However they chose to serve it, the Greeks, Chinese and Jews all agreed that chicken soup has mysterious therapeutic qualities. It has been renowned for relieving colds and nourishing pregnant women, and has even been said to cure asthma and leprosy — as the 12th century Jewish philosopher and physician Maimonides claimed in his book “On the Cause of Symptoms.” Hence the well-earned nickname of “Jewish penicillin.”
Good enough for Golda
Chicken soup arrived in America as early as the 16th century thanks to European immigrants, mainly Jews, Mennonites and Amish. The latter made an all-American combination by adding dry and fresh corn they adopted from Native Americans. Chicken soup became so popular that by the middle of the last century, grocery stores’ shelves were stocked with a variety of instant soup mixes and canned soups.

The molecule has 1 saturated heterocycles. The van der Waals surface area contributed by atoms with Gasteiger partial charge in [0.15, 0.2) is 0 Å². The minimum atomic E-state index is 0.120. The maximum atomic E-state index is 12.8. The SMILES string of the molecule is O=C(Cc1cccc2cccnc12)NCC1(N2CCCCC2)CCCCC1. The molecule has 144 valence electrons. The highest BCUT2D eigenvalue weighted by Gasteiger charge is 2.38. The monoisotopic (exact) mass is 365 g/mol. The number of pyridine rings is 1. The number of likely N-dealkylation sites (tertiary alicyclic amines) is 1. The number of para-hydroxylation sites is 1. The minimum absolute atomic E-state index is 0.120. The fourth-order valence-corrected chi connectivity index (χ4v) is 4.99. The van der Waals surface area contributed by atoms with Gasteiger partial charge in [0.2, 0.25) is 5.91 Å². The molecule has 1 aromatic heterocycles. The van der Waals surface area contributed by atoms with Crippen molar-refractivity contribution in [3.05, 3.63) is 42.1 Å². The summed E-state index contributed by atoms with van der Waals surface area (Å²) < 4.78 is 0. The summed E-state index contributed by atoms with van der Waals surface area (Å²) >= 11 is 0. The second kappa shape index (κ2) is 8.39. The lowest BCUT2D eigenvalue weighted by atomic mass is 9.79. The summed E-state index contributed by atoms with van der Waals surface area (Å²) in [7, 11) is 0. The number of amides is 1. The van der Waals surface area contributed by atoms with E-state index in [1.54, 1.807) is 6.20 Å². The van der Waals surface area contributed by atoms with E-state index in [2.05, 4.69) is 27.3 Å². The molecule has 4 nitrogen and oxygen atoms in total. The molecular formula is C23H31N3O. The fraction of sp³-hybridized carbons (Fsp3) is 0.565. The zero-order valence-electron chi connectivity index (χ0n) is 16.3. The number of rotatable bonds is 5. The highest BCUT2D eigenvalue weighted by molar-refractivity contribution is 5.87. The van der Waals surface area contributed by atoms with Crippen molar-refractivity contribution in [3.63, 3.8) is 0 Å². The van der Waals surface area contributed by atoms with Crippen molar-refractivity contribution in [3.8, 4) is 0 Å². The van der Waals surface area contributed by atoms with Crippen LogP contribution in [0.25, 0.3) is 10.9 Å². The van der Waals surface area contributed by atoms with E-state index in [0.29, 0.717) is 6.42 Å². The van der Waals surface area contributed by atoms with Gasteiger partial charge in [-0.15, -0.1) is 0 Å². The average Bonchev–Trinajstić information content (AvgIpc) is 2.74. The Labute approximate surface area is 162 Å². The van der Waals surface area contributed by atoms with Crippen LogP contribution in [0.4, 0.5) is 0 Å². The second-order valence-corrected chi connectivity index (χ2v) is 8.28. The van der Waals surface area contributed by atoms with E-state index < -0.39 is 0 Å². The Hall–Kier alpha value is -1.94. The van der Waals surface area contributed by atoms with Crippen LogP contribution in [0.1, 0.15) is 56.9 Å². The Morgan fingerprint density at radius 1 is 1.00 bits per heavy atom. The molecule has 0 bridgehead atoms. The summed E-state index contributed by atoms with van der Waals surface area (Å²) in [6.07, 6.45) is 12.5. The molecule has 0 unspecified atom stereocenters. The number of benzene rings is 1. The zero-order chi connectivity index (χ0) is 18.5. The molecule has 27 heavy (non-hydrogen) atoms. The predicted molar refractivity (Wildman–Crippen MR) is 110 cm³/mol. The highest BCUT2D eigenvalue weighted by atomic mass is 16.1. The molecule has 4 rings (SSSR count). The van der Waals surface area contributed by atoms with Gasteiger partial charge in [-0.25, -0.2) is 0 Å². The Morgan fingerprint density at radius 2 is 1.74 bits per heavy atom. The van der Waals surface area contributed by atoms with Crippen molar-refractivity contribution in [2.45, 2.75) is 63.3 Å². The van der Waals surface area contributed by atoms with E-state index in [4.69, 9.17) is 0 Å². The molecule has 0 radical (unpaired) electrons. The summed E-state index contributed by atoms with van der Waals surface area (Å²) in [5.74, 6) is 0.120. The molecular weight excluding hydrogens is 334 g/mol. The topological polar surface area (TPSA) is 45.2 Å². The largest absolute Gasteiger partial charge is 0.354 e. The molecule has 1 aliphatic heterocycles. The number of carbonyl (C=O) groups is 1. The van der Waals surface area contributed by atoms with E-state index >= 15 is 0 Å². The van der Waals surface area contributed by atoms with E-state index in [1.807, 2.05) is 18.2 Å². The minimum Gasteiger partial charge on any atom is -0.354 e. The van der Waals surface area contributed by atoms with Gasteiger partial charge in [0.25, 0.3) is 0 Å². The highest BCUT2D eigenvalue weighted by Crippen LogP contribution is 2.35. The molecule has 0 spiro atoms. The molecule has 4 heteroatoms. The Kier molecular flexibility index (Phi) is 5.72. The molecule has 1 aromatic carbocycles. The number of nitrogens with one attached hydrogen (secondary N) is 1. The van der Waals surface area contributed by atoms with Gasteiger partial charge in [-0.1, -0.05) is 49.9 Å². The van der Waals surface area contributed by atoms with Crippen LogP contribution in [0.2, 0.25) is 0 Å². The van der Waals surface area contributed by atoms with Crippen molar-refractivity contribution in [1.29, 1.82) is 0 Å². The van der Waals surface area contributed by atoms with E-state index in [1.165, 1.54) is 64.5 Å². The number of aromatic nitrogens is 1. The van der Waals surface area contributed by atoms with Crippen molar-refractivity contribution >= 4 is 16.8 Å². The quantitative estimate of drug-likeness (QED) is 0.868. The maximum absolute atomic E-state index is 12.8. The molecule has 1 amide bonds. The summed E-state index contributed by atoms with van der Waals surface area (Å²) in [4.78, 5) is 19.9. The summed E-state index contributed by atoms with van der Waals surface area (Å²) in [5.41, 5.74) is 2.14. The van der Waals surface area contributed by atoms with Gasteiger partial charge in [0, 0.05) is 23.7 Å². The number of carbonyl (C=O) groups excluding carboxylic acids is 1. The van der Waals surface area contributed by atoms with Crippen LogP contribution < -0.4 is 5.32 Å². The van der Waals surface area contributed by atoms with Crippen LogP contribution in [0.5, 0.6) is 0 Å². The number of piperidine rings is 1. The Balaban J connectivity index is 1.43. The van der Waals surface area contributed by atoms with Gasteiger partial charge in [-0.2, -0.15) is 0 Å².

And what’s a Jewish chicken soup without the fluffy and savory matzo ball? The simple dumplings made of matzo meal, fat and egg take center stage on menus of every deli and many diners in the United States. The 1903 “Settlement Cook Book,” a collection of recipes from European Jewish women, includes a recipe for a soup very similar to the one used nowadays, with onion, celery and celery root, and suggests serving it with dumplings called matzos kloese (now known as matzo balls). Interestingly enough, those are prepared not only with matzo meal but with crumbled soaked matzo as well. The late American food writer and historian Gil Marks wrote in the “Encyclopedia of Jewish Food” that using crumbled matzo was the common way of making matzo balls before store-bought ground matzo meal became available.
Even Israel’s fourth prime minister Golda Meir, who grew up in the United States, made similar matzo balls in the small kitchen of her apartment in Jerusalem. Meir combined crumbled matzo and matzo meal, just as described by the classic recipe.